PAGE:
Investors Warming to Unconstrained Fixed Income

Major changes are occurring in the fixed-income markets that are driving asset managers to position clients against volatility and future rate tightening, according to Cerulli Associates.
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The November 2014 issue of “The Cerulli Edge – U.S. Monthly Product Trends” examines ongoing fixed-income investing developments and finds institutional investors, including employer-sponsored retirement plans, are increasingly considering unconstrained and absolute return fixed-income strategies. As Cerulli explains, unconstrained strategies allow a manager to construct a portfolio that bears little or no resemblance in duration, credit, or currency exposure to a benchmark.

Recent Cerulli surveys confirm managers are rapidly organizing unconstrained and multi-sector products, the report says. As of September 30, global unconstrained fixed-income strategies held $164.5 billion in assets, according to eVestment stats cited by Cerulli. Net flows totaled $9.2 billion year to date, which is down from a robust $43.6 billion observed last year. Growth in unconstrained strategies comes off of a relatively low base, the report explains, meaning substantial inflow volatility can be expected.

“It takes time to frame an absolute-return-type strategy to investors who are used to evaluating performance of a core/core-plus strategy against a benchmark,” Cerulli says. Researchers point to the University of Notre Dame as an example. The university considers unconstrained fixed income to be among “marketable alternatives,” including multi-strategy, hedge funds, structured products, direct lending, high yield and distressed debt.

Cerulli points to bond market volatility as a leading factor underlying greater unconstrained fixed-income usage. The analysis shows that the yield on 10-year Treasury notes experienced an intraday drop of as much as 30 basis points on October 15, “a move almost unheard of in bond market trading, and the most since 2009.”

As Cerulli observes, that same day brought a record volume of $945.9 billion in trades in the U.S. Treasury market, according to the Association for Financial Professionals. At the same time, credit, equity, and other risk assets were riding a “four-week roller coaster featuring 100-point daily swings in the Dow Jones Industrial Average.”

Also diminishing reliance on traditional bond strategies is the fact that bond markets have defied the expectations of many investors so far in 2014. Many predicted 2014 would be the year rates started to rise from prolonged and historic lows, but Cerulli says the 10-year Treasury note, which started 2014 at a yield of 3.03%, instead steadily declined for much of the year—only to go back up to more than 2.6% in September. Then it rapidly reversed again, Cerulli explains, and the yield fell to a yearly low of 2.05% on October 16. The 10-year Treasury note finished October at 2.34%.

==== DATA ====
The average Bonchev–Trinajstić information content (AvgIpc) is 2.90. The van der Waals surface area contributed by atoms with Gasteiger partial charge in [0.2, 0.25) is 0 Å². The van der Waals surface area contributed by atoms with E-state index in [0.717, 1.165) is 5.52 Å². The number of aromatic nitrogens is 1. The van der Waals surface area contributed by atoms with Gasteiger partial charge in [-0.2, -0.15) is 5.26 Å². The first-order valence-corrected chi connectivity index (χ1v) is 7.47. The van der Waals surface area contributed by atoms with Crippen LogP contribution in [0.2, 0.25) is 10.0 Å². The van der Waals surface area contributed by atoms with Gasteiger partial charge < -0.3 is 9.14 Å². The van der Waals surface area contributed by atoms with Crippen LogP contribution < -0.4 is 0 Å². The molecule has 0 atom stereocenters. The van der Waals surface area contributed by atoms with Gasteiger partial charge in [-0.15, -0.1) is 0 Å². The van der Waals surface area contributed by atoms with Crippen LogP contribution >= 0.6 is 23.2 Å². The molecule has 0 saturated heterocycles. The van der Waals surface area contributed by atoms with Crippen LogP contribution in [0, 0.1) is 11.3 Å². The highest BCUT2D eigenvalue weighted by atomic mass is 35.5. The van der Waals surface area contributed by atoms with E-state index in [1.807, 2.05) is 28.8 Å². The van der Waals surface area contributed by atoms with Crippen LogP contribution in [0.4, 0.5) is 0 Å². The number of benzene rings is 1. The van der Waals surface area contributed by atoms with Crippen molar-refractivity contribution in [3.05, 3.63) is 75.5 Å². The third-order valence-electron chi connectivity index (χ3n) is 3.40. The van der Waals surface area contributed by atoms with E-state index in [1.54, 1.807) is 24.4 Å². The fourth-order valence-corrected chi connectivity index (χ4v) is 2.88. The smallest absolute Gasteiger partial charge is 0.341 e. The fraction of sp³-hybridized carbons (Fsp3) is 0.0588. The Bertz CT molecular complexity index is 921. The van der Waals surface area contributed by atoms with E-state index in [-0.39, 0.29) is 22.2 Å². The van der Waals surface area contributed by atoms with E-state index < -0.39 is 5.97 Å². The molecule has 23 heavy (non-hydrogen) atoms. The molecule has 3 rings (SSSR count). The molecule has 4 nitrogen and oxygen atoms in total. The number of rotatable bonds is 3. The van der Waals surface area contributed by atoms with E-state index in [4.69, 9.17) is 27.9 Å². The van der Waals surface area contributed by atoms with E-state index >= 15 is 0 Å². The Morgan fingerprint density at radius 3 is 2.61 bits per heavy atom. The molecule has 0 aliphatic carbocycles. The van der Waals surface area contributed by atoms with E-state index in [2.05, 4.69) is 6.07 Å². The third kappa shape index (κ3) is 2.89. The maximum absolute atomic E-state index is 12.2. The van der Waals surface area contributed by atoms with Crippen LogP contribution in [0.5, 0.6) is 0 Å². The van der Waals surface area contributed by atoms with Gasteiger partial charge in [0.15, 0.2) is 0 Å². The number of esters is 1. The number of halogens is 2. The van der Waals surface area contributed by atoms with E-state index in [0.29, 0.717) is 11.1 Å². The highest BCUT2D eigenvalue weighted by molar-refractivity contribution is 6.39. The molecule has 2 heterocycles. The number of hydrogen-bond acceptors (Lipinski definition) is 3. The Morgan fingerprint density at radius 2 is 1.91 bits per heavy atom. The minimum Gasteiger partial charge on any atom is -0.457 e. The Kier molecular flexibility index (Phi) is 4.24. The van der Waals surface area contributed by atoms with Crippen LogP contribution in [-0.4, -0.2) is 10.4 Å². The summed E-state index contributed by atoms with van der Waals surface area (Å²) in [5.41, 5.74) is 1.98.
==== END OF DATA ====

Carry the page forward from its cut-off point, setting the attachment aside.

“These changes are attributed to the markets’ coming to grips with the end of the Federal Reserve Board’s quantitative easing policy and an eventual increase in interest rates,” Cerulli says. “Quantitative easing’s support of government bond markets (and, therefore, the suppression of longer-term rates) was unprecedented as the Fed’s balance sheet ballooned to $4.5 trillion at the end of October, from $883.4 billion in 2007.”

Cerulli says fixed-income markets are also still sorting out the implications of the abrupt departure of PIMCO’s Bill Gross to Janus Capital Group on September 26. The PIMCO Total Return Fund lost about $23 billion in a matter of days during September, Cerulli says, and October revealed an even larger monthly net withdrawal, exceeding $27 billion, totaling 18 consecutive months of outflows for the embattled fund.

Most of the early redemptions from PIMCO funds were attributed to retail investors (see "Too Early to Hit the PIMCO Panic Button"). However, Cerulli says senior executives from publicly traded asset managers such as BlackRock and Legg Mason have stated on earnings calls that tens of billions of dollars in institutional money is in motion as a result of Gross's departure from PIMCO, with a good portion destined for unconstrained bond and absolute return strategies.

That said, Cerulli believes the changes occurring in the fixed-income markets “speak more to asset managers’ efforts to position clients against volatility and future rate tightening than it does about the story of a star manager.” Although many institutions and their investment consultants have put PIMCO on watch lists for now, only a few public or corporate funds have so far moved to terminate the manager, Cerulli adds.

The report concludes that retirement plan service providers, from asset managers to advisers, should use this changing environment to better position their fixed-income offerings. “Managers should look critically at their platforms if they are overly skewed to core bond, or consider whether they offer the global credit research or derivatives capabilities that often come with unconstrained mandates,” Cerulli adds.

In general, those service providers that are proactive in helping clients through these changing times will likely be successful in retaining fixed-income clients in the long run, Cerulli says.

Information on how to obtain Cerulli Associates reports is available here.